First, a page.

There’s a deck of tarot cards near my writing desk at all times. It’s not the usual sort of deck, like the one pictured above (which always makes me think of Jane Seymour as Solitaire in Live and Let Die). My tarot is the Voyager Tarot. It’s a beautiful deck of photo-collage art with images from many cultures and religions.
I don’t keep it here to give readings (though it has made a few appearances at social gatherings with a select group of intimate friends). It’s not here to guide my love life or any financial decisions. I use it to help me write fiction.
Aside from my MacBook, notebooks and pencils, I believe this tarot deck is the most useful tool in my writer’s toolbox. It helps me build multidimensional characters with complex motives and desires. It’s a wonderful tool to play with plot structure and character arc. I have a few other oracle-type decks with some gorgeous artwork, but it is always my well-worn Voyager cards that help me sort out my worst plot problems and/or reignite my relationship with my characters.
To do this, I don’t shuffle and lay out the cards randomly hoping the universe will send a message about my current project. I tend to look through the whole deck, pulling the cards with images that seem to apply to the particular character or plot issue I’m working to resolve. Then I’ll arrange and re-arrange my selections into patterns until something clicks. And something usually clicks pretty quickly.
One Google search for “writer’s tarot” proves that I am not the only author who does this. There’s even a book called Tarot for Writers and Beth Barany has created a Writer’s Tarot Deck. That said, there are probably plenty of people who would think I’m twisted and weird for plotting books with tarot…and maybe they are right.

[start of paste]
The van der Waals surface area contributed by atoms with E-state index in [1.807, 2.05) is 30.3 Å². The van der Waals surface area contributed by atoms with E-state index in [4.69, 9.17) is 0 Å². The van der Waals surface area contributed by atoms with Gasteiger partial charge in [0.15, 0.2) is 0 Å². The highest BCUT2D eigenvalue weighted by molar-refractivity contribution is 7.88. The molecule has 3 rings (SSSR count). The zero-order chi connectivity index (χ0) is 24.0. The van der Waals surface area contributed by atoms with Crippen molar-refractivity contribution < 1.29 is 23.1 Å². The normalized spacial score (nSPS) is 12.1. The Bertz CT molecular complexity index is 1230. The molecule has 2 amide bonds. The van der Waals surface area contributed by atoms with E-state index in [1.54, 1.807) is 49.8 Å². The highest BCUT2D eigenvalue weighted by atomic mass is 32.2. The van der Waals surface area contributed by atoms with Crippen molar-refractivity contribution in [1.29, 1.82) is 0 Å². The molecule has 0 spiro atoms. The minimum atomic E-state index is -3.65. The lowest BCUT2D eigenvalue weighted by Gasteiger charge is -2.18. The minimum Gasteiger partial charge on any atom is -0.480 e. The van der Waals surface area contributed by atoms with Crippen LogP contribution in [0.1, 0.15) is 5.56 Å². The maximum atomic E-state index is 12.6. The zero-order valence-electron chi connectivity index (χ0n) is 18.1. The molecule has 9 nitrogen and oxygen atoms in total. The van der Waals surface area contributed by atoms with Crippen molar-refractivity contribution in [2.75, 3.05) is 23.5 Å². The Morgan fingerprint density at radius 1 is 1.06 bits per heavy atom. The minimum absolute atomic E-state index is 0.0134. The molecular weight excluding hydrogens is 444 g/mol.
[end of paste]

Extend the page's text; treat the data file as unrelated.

Speaking of weird…I told you all of the above so I could tell you this next thing.
Sometimes the tarot deck does freaky things. For example, last month the same card kept “jumping” out of the deck over and over. When I pulled the deck out of a desk drawer, the card fell on the floor. Later, while shuffling and sorting through the deck, the same card fell into my lap. It wasn’t one of my favorite images and it didn’t seem to have any relevance to my plotting questions, so I stuck it back into the middle of the deck and set everything aside. Thirty minutes later, Zoey jumped up on my writing desk to make a nuisance of herself while I was trying to write. Frustrated that I refused to quit typing to pet her properly, she deliberately shoved about 1/3 of the tarot deck off my desk. All of the cards landed face down except for one…yep, it was the same *bleep*ing card staring up at me.
Which always makes me think about a certain “strange old hermit” who lived out beyond the Dune Sea (a.k.a Obi-Wan Kenobi). In the traditional tarot images, The Hermit could very well be a mystical Jedi Master…or a wizard…or a monk. It is one of the few traditional tarot images that I prefer over the Voyager version. So I took the time to research the card online.
Now I won’t get into all of the mystical, magical interpretations for this major arcana tarot card (because, honestly, I don’t remember most of what I read). The gist of The Hermit’s message is all about “going into the cave” to meditate, reflect and re-energize. At the time this card kept presenting itself to me, I was physically, mentally and emotionally exhausted. The details are unimportant, but I needed to unplug. And it felt like this silly little card with its three appearances in one day was giving me permission to do just that.
So I unplugged from just about everything that wasn’t absolutely essential for one month. And it felt soooooooooooo good!
Here’s the thing. This “going into the cave” routine is another important writer’s tool. For me, it is even more essential than the MacBook or notebooks or writing utensils. I know that all of the marketing wisdom is dead set against this hermit-like behavior. Oh well. Sometimes it is a mental health necessity.
During my month of unplugging we finished moving into our new house and I set up a new writing room. I created a 5 x 4 foot chalkboard (more on that another day), read lots of books, took some online writing tutorials and worked on Snowflake Plotting. Now my writerly batteries feel recharged and ready to go.
What do you do to recharge your batteries?